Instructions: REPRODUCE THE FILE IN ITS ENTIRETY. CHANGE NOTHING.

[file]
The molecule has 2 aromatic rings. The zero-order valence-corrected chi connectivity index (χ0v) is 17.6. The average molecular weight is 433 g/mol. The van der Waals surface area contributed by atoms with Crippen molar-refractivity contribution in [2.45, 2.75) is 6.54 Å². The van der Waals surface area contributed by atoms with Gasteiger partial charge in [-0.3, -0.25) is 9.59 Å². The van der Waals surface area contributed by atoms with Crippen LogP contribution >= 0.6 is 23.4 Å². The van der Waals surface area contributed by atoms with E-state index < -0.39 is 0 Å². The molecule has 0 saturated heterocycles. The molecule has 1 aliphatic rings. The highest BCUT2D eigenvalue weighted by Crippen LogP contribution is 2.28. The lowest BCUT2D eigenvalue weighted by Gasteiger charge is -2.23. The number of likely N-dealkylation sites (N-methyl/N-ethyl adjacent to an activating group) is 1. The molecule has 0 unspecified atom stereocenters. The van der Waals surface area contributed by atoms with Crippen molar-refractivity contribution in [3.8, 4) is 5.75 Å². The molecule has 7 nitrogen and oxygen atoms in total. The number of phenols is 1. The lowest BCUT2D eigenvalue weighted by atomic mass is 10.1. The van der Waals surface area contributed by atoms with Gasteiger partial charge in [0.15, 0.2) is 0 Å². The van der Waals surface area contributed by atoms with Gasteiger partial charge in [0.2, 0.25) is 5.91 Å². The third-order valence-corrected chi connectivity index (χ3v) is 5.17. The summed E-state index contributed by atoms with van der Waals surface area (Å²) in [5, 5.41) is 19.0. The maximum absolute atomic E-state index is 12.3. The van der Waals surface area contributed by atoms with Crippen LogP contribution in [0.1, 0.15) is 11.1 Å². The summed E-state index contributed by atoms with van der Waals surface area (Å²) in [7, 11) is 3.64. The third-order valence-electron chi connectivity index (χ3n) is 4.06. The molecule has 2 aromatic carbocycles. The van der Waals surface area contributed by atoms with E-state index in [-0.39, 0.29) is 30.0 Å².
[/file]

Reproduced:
The molecule has 2 aromatic rings. The zero-order valence-corrected chi connectivity index (χ0v) is 17.6. The average molecular weight is 433 g/mol. The van der Waals surface area contributed by atoms with Crippen molar-refractivity contribution in [2.45, 2.75) is 6.54 Å². The van der Waals surface area contributed by atoms with Gasteiger partial charge in [-0.3, -0.25) is 9.59 Å². The van der Waals surface area contributed by atoms with Crippen LogP contribution >= 0.6 is 23.4 Å². The van der Waals surface area contributed by atoms with E-state index < -0.39 is 0 Å². The molecule has 0 saturated heterocycles. The molecule has 1 aliphatic rings. The highest BCUT2D eigenvalue weighted by Crippen LogP contribution is 2.28. The lowest BCUT2D eigenvalue weighted by Gasteiger charge is -2.23. The number of likely N-dealkylation sites (N-methyl/N-ethyl adjacent to an activating group) is 1. The molecule has 0 unspecified atom stereocenters. The van der Waals surface area contributed by atoms with Crippen molar-refractivity contribution in [3.8, 4) is 5.75 Å². The molecule has 7 nitrogen and oxygen atoms in total. The number of phenols is 1. The lowest BCUT2D eigenvalue weighted by atomic mass is 10.1. The van der Waals surface area contributed by atoms with Gasteiger partial charge in [0.15, 0.2) is 0 Å². The van der Waals surface area contributed by atoms with Gasteiger partial charge in [0.2, 0.25) is 5.91 Å². The third-order valence-corrected chi connectivity index (χ3v) is 5.17. The summed E-state index contributed by atoms with van der Waals surface area (Å²) in [5, 5.41) is 19.0. The maximum absolute atomic E-state index is 12.3. The van der Waals surface area contributed by atoms with Crippen LogP contribution in [0.1, 0.15) is 11.1 Å². The summed E-state index contributed by atoms with van der Waals surface area (Å²) in [7, 11) is 3.64. The third-order valence-electron chi connectivity index (χ3n) is 4.06. The molecule has 2 aromatic carbocycles. The van der Waals surface area contributed by atoms with E-state index in [-0.39, 0.29) is 30.0 Å².